As I went back into the church,” Monsieur de Bussierre reported, “I found Monsieur Ratisbonne kneeling before the chapel of Saint Michael and Saint Raphael, in an attitude of deep recollection. I went to him and shook him several times, without his noticing my presence. Finally, raising towards me his face bathed with tears, he clasped his hands and said: ‘Oh! How this man prayed for me!’ He was speaking of the deceased, to whom I had three days earlier confided the intention that was close to my heart. He had replied, ‘If he says the Memorare, you will have him, and many others with him.’—‘Where do you want to go?’ I asked Alphonse. ‘Wherever you wish. After what I have seen, I will obey. ... How happy I am! What fullness of grace and happiness for me! How good God is! And how unfortunate are those who do not know!’ He covered with kisses and burning tears the miraculous medal he was wearing. He then clasped me in his arms, saying with a radiant face: ‘Take me to a confessor. When will I be able to receive Baptism, without which I can no longer live?’ I took him to the Gesù, the Jesuit church, to Father de Villefort. As he approached him, he showed his medal and cried, ‘I saw her!! I saw her!!!’ He then recounted: ‘I had been in the church for just a moment when, all of a sudden, I felt seized by an inexpressible agitation. The whole building seemed to be veiled from my sight—one single chapel had, so to say, concentrated all the light and, in the middle of this radiance appeared, standing on the altar, tall, brilliant, full of majesty and sweetness, the Virgin Mary, just as she is on my medal. An irresistible force drew me towards her. The Virgin gestured for me to kneel. She seemed to say to me: ‘It is well!’ She did not speak at all, but I understood everything.’ Left alone with the priest, he declared that he wished to become a Christian. ‘I expect I will have much to suffer, but I am ready for all the sufferings, and I deserve them, because I have greatly sinned.’”

One month later, on February 19th, a notary took down his deposition: “I tried several times to raise my eyes towards the Blessed Virgin, but her brilliance and my respect made me lower them, without preventing me from being certain of her presence. I fixed my eyes on her hands, and I saw in them the expression of forgiveness and mercy. In her presence, even though she said not a word, I understood the horror of the state in which I found myself, the deformity of sin, and the beauty of the Catholic Church—in a word, the blindfold fell from my eyes... Filled with a feeling of gratitude towards the Blessed Virgin Mary, I thought of my brother with inexpressible joy. I felt heartfelt compassion for my family, lost in the darkness of Judaism, and for heretics and sinners.”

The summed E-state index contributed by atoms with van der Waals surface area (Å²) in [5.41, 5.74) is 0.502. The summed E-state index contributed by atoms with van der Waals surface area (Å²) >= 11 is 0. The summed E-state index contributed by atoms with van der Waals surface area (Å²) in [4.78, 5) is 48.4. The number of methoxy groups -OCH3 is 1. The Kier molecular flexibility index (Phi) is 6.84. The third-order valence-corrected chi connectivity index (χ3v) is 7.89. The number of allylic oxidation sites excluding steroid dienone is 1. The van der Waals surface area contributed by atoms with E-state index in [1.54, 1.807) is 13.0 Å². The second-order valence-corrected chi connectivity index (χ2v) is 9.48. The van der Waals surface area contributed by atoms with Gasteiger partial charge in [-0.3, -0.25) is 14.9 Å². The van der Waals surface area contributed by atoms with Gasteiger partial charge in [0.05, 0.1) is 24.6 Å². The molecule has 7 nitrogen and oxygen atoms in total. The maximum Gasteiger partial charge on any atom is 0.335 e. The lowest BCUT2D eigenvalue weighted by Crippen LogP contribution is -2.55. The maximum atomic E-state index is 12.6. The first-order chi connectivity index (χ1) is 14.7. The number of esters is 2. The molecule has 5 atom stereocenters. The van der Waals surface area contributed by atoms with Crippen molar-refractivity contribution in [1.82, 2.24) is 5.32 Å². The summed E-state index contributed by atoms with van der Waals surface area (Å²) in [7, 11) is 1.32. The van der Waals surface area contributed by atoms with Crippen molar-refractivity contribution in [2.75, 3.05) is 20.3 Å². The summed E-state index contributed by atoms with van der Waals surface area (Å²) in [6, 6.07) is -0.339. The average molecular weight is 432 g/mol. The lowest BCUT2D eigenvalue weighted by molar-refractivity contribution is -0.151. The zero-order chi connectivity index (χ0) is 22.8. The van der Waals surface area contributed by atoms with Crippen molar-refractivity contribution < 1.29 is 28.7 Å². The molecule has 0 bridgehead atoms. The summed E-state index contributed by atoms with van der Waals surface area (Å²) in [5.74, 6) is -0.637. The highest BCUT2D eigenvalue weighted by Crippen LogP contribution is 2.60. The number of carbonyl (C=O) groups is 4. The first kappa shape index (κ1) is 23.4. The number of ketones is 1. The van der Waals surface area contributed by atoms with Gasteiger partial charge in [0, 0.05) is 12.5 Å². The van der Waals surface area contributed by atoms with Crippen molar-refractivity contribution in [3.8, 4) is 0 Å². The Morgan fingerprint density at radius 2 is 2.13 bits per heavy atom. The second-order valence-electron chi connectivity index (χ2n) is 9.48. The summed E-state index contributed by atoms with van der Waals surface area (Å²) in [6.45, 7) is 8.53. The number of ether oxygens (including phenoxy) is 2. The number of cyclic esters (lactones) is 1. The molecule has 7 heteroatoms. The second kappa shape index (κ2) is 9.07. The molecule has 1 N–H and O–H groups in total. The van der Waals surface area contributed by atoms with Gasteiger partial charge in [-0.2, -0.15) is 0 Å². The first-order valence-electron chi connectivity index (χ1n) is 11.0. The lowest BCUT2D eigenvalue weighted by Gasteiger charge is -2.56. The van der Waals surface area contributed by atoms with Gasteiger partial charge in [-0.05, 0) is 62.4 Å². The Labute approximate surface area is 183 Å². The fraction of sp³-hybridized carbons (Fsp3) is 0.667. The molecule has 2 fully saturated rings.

What does faith offer you?

An ardent desire for Baptism, inspired by the horror of original sin, filled the convert’s soul. Some suggested he wait: “But,” he would answer them, “the Jews who heard the Apostles were immediately baptized” (cf. Acts 2:41), and you want to postpone my baptism, when I have heard the Queen of the Apostles?” In fact, the Very Reverend Father Roothaan, Superior General of the Jesuits, would declare, “The meaning of the faith revealed itself to him so intensely and effectively that he grasped, penetrated, and retained all that had was presented to him.” In a few days, he was deemed sufficiently instructed, so well that the Pope’s cardinal vicar of Rome set the date of the Baptism for January 31st. Alphonse spent the three days preceding the Baptism at the Gesù. He enjoyed saying over and over again these words from the rite of Baptism: As a hart longs for flowing streams, so longs my soul for Thee, O God (Ps. 42:1). When the day arrived, the cardinal, dressed in pontifical vestments, approached the front of the church, where the catechumen, wearing an alb, was kneeling. “What do you ask of God’s Church?”—“The Faith.”—“What does the faith offer you?”—“Eternal life.”—“What name do you take?”—“Marie!”—“Do you believe in Jesus Christ?”—“I believe!” When he raised his head wet with water of baptism, an ineffable joy flooded the heart of Marie-Alphonse Ratisbonne. He had just crossed an abyss—he was Christian! The sacrament of Confirmation immediately sealed this outpouring of graces. Then the Holy Sacrifice of the Mass began. When the cardinal placed the sacred Host on his lips, the new Christian burst into tears. “At that moment, I had not a vision, but a very strong feeling of the real presence of Our Lord.”